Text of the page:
Author + information
- Received November 26, 2001
- Revision received April 11, 2002
- Accepted June 18, 2002
- Published online September 18, 2002.
- Jozef Bartunek, MD, PhD*,* (, )
- Marc Vanderheyden, MD†,
- Michiel W.M Knaapen, PhD‡,
- Wouter Tack, RSN*,
- Mark M Kockx, MD, PhD§ and
- Marc Goethals, MD*
- ↵*Reprint requests and correspondence:
Dr. Jozef Bartunek, Cardiovascular Center, OLV Ziekenhuis, Moorselbaan 164, 9 300 Aalst, Belgium.
Objectives The study investigated the expression and relationship of deoxyribonucleic acid (DNA) repair enzymes with hemodynamic and nitric oxide (NO)-mediated stress in the failing myocardium.
Background The role of apoptosis in human heart failure is controversial. Experimental studies suggested that NO-mediated stress modulates apoptosis of the cardiac myocytes. Of note, DNA repair enzymes such as redox factor/apurinic/apyridimine endonuclease Ref-1 protein, proliferative cell nuclear antigen (PCNA), the poly (ADP-ribose) polymerase (PARP), and DNA-protein kinase (DNA-PK) determine the cell fate after the DNA damage.
Methods Left ventricular (LV) endomyocardial biopsies from 23 patients with dilated cardiomyopathy were analyzed by immunohistochemistry.
Results Terminal deoxynucleotidyltransferase-mediated biotin-dUTP nick-end labeling (TUNEL) or cleaved caspase-3 and cleaved PARP could not be detected. The number of Ref-1-positive myocytes tended to be higher in patients with LV ejection fraction (EF) ≤35% versus LV EF >35% (21.23 ± 4.8% vs. 13.8 ± 5.8%, p = 0.1). The PCNA (7.1 ± 2.8% vs. 0.9 ± 0.6%, p = 0.05) and DNA-PK expressions (39.5 ± 5.4% vs. 8.6 ± 5.5%, p < 0.01) were higher in patients with LVEF ≤35% vs. LVEF >35%. The PCNA, Ref-1, and DNA-PK expression correlated with the LV end-systolic wall stress (r = 0.61, p < 0.01; r = 0.52, p < 0.01; and r = 0.73, p < 0.001, respectively). In addition, the PCNA and DNA-PK expression correlated with inducible NO synthase (r = 0.41, p = 0.05, and r = 0.53, p < 0.01, respectively).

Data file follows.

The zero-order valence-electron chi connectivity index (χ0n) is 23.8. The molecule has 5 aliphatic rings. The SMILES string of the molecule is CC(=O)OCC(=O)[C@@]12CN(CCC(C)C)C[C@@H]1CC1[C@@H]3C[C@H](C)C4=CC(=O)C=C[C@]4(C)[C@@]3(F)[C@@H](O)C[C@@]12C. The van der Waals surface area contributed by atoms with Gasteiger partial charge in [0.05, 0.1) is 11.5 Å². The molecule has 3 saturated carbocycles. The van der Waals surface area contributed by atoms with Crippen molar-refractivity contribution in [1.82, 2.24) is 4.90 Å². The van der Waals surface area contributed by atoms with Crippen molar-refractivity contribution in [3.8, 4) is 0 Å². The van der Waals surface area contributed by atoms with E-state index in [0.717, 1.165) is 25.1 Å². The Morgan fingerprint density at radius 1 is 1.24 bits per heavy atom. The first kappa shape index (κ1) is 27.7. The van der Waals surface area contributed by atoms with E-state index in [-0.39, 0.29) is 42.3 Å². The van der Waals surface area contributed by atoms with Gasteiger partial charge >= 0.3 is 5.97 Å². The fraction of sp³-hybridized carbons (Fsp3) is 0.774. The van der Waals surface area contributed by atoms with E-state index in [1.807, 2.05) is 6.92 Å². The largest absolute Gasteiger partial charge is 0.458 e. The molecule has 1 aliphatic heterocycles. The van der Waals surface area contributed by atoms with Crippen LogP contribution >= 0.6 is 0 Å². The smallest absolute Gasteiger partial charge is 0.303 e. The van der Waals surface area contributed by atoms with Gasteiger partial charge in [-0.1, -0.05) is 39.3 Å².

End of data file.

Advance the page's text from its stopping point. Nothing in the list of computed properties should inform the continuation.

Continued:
Conclusions In this study, apoptosis could not be detected in the failing myocardium owing to idiopathic dilated cardiomyopathy. In contrast, failing myocardium was characterized by active DNA repair that was associated with elevated LV wall stress and activation of the inducible NO synthase.
Apoptosis is a cell death pathway whose role in human heart failure is provocative but as yet unproven (1–6). Previous studies reporting a wide range of apoptosis (1–6) were performed in explanted end-stage failing hearts and based on the terminal deoxynucleotidyltranseferase-mediated biotin-dUTP nick-end labeling (TUNEL) technique to detect deoxyribonucleic acid (DNA) fragmentation as a marker of apoptosis (5,6). However, the accuracy of this technique can be confounded by living cells undergoing ribonucleic acid (RNA) synthesis/splicing (7), active DNA repair/proliferation (8–10), or by methodologic set-up (8–10).